Mercury in Skin Care Persists Despite FDA Ban

Mercury in Skin Care Persists Despite FDA Ban featured image
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For one poisoning victim, it all began in July of 2019, when she developed weakness in her upper extremities and sudden, painful sensations through her hands and arms. Four weeks later, she was deteriorating in hospital to a state of “agitated delirium,” in a Sacramento hospital. According to the case report, it led California Poison Control to identify abnormally high levels of mercury in the blood of the 47-year-old woman that had accumulated over several years.

Investigation determined the cause to be the skin-lightening cream she obtained from Mexico. At the time of the reports publishing, almost five months after she first reported symptoms, the patient was unable to speak or care for herself and connected to a feeding tube.

The skin-lightening cream she used contained 12,000 parts per million (ppm) of an organic mercury compound. The FDA restricts mercury in cosmetics to use as a preservative where no alternative exists, and allows only 1 ppm of mercury in skin care, 65 ppm in eye products.

Mercury is one of eleven chemicals the FDA restricts, as opposed to the over 1,000 banned chemicals in the European Union. Despite being illegal in the U.S., mercury-containing products have continued to enter the country due to a lack of regulation.

“These types of products are typically purchased from foreign countries and improperly labeled, sometimes concealing the use of mercury containing compounds which is another violation of the law,” notes cosmetic chemist Kelly Dobos.

This has led states to pass their own enforcement measures, as New York recently did, in order to stop the retail sale of products (often that do not have ingredient lists) that contain mercury. This law was passed just a month after a Minnesota woman permanently lost partial vision and exposed her entire household to mercury with locally purchased products that did not list mercury as a contained ingredient.

In 2022, for the first time since the Food and Drug Administration was established in 1938, new enforcement legislation aims to close loopholes and strengthen the FDA’s ability to regulate. Signed into law December 29, 2022, the Modernization of Cosmetic Regulation Act finally mandates companies to provide a full list of ingredients, report adverse events and record keeping, as well as safety substantiations. This will enable enforcement and educate the public on what easily purchased products may contain mercury, like the ones listed here by the California Department of Public Health.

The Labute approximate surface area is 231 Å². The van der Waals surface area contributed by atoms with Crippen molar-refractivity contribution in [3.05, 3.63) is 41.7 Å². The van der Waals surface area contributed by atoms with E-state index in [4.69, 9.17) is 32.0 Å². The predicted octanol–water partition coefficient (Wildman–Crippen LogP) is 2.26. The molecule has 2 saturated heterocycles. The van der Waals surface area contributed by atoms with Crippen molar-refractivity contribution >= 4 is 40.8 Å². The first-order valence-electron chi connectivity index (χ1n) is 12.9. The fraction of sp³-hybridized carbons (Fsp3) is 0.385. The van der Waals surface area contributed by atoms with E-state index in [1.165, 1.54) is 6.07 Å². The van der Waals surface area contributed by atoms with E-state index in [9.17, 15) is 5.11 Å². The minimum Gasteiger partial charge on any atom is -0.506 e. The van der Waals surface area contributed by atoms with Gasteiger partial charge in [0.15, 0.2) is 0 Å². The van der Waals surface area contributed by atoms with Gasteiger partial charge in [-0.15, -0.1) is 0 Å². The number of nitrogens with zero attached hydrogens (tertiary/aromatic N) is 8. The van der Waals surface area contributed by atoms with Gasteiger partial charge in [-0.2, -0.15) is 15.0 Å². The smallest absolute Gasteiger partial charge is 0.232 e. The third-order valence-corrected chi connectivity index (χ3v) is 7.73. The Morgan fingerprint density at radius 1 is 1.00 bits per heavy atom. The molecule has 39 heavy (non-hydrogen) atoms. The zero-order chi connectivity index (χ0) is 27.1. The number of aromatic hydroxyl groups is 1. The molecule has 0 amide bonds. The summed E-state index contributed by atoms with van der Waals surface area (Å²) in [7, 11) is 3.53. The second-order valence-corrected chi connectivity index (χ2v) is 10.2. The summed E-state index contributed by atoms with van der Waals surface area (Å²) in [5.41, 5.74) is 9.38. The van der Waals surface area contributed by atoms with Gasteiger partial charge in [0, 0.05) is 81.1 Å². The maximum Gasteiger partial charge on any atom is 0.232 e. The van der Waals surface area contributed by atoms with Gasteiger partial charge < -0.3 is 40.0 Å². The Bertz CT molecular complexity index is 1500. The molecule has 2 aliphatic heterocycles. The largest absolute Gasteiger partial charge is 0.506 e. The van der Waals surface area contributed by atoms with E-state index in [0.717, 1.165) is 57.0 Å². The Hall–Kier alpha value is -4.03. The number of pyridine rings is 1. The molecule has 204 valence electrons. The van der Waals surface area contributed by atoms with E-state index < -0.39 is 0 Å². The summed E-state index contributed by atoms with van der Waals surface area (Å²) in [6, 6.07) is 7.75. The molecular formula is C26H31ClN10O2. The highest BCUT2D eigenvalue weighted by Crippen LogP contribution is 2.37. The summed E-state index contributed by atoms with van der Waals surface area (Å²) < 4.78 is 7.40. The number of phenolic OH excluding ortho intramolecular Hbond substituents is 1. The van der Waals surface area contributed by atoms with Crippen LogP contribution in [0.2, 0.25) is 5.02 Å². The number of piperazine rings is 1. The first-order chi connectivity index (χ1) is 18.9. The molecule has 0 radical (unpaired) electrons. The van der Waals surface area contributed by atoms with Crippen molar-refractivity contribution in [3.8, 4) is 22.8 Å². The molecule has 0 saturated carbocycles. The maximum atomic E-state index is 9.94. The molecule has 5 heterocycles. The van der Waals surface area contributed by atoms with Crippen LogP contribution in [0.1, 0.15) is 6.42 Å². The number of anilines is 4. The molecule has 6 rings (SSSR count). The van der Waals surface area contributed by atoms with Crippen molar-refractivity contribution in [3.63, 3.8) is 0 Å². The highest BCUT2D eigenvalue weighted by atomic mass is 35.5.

In a talk given to the American Academy of Dermatology (AAD) last year, Plano, TX dermatologist Seemal R. Desai, MD warned against the potential consequences of these skin-lightening treatments. Dr. Desai is a board certified dermatologist and was also elected to lead the AAD as the president for 2024, and is the youngest person elected to the position. “The bottom line is that skin bleaching products that consumers are purchasing online and overseas may not be safe,” says Dr. Desai. “In some cases, ingredients aren’t listed on the package, which should be a big warning sign to stay away.”

How do mercury and melanin interact?

Outside its use as a preservative, mercury is used in skin-care products that aim to lighten skin, correct dark spots, lighten acne scars, and work as an anti-aging cream. While it isn’t the most effective agent to accomplish skin lightening, it does interrupt the production of melanin in the skin.  

Melanin exists in the human body in several different forms, including in the brain as neuromelanin. In human skin, eumelanin production determines skin color and can be affected by UV exposure. Early humans had evolved darker skin as a result of losing body hair and the high levels of UV radiation, providing protection from sunburn and some skin cancers. As humans migrated out of Africa and away from the equatorial sunshine, UV radiation wasn’t strong enough to penetrate protective melanin. Because the sun’s rays prompt the production of vitamin D, lack of sunlight led to vitamin D deficiencies. Over time, pigment was lost in order to let more UV light in.

Albinism occurs when there is very little synthesis of melanin in the body, which is the essential goal of skin-lightening products. Mercury accomplishes this by replacing a step in the process of melanin production.

“Mercury interferes with the production of tyrosinase, an enzyme that catalyzes the production of melanin pigments in the skin,” Dobos explained. “Skin lightening or skin bleaching is really a drug claim and there currently are no ingredients for use in over-the-counter products approved by the U.S. FDA for these types of claims.”

Board certified dermatologists are able to treat skin disorders like hyperpigmentation, which involves an excess in the production of melanin. This occurs sometimes as a result of an underlying medical condition or due to skin damage from the sun, acne scarring, or injury.

New York dermatologist Jody Levine, MD notes that consulting with a doctor is the most important step to achieving results with the least amount of negative side effects.

“It’s important to discuss their goals and then decide on the best course of treatment. Hydroquinone is a prescription lightening agent and there are other natural lighteners as well,” Dr. Levine explains. “But it is not smart to experiment with ‘natural’ products before first consulting with a doctor. Certain essential oils or acidic natural ingredients can cause skin irritation, burns and even resultant hyperpigmentation.”

Mercury in the human body

Mercury in high amounts is used to create a significantly more dramatic effect of skin whitening, and exists in three different forms: organic, inorganic, and elemental (metallic). Elemental mercury is a liquid at room temperature and is used in some thermometers and light bulbs.